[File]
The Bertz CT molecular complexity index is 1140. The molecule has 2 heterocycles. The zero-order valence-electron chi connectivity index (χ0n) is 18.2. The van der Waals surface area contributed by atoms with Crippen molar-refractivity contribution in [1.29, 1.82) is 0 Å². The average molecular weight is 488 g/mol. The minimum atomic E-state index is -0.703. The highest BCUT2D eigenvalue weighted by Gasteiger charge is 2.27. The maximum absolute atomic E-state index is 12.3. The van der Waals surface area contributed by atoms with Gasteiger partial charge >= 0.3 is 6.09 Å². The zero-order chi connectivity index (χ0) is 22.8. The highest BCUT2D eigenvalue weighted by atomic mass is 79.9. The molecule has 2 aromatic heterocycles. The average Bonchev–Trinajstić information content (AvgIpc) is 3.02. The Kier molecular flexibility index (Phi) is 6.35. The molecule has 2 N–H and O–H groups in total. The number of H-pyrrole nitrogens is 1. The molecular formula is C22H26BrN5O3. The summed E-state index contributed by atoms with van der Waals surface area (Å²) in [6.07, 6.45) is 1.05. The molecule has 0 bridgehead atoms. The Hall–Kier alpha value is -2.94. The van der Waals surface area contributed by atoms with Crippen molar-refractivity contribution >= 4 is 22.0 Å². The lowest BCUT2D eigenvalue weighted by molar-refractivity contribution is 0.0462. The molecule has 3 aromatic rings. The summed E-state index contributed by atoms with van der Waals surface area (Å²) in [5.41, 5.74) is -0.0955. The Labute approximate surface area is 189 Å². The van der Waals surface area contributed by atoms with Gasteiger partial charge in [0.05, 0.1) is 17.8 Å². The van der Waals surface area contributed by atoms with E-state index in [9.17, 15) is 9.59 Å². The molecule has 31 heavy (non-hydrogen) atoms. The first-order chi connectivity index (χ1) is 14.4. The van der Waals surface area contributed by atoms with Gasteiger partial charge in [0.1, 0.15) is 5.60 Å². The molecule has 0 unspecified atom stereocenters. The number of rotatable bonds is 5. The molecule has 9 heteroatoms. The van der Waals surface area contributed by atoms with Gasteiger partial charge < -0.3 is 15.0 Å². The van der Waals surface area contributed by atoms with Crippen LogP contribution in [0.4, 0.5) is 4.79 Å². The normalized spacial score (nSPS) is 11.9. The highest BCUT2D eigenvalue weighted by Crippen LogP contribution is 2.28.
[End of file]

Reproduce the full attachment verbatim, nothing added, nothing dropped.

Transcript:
The Bertz CT molecular complexity index is 1140. The molecule has 2 heterocycles. The zero-order valence-electron chi connectivity index (χ0n) is 18.2. The van der Waals surface area contributed by atoms with Crippen molar-refractivity contribution in [1.29, 1.82) is 0 Å². The average molecular weight is 488 g/mol. The minimum atomic E-state index is -0.703. The highest BCUT2D eigenvalue weighted by Gasteiger charge is 2.27. The maximum absolute atomic E-state index is 12.3. The van der Waals surface area contributed by atoms with Gasteiger partial charge >= 0.3 is 6.09 Å². The zero-order chi connectivity index (χ0) is 22.8. The highest BCUT2D eigenvalue weighted by atomic mass is 79.9. The molecule has 2 aromatic heterocycles. The average Bonchev–Trinajstić information content (AvgIpc) is 3.02. The Kier molecular flexibility index (Phi) is 6.35. The molecule has 2 N–H and O–H groups in total. The number of H-pyrrole nitrogens is 1. The molecular formula is C22H26BrN5O3. The summed E-state index contributed by atoms with van der Waals surface area (Å²) in [6.07, 6.45) is 1.05. The molecule has 0 bridgehead atoms. The Hall–Kier alpha value is -2.94. The van der Waals surface area contributed by atoms with Crippen molar-refractivity contribution >= 4 is 22.0 Å². The lowest BCUT2D eigenvalue weighted by molar-refractivity contribution is 0.0462. The molecule has 3 aromatic rings. The summed E-state index contributed by atoms with van der Waals surface area (Å²) in [5.41, 5.74) is -0.0955. The Labute approximate surface area is 189 Å². The van der Waals surface area contributed by atoms with Gasteiger partial charge in [0.05, 0.1) is 17.8 Å². The van der Waals surface area contributed by atoms with E-state index in [9.17, 15) is 9.59 Å². The molecule has 31 heavy (non-hydrogen) atoms. The first-order chi connectivity index (χ1) is 14.4. The van der Waals surface area contributed by atoms with Gasteiger partial charge in [0.1, 0.15) is 5.60 Å². The molecule has 0 unspecified atom stereocenters. The number of rotatable bonds is 5. The molecule has 9 heteroatoms. The van der Waals surface area contributed by atoms with Gasteiger partial charge < -0.3 is 15.0 Å². The van der Waals surface area contributed by atoms with Crippen LogP contribution in [0.4, 0.5) is 4.79 Å². The normalized spacial score (nSPS) is 11.9. The highest BCUT2D eigenvalue weighted by Crippen LogP contribution is 2.28.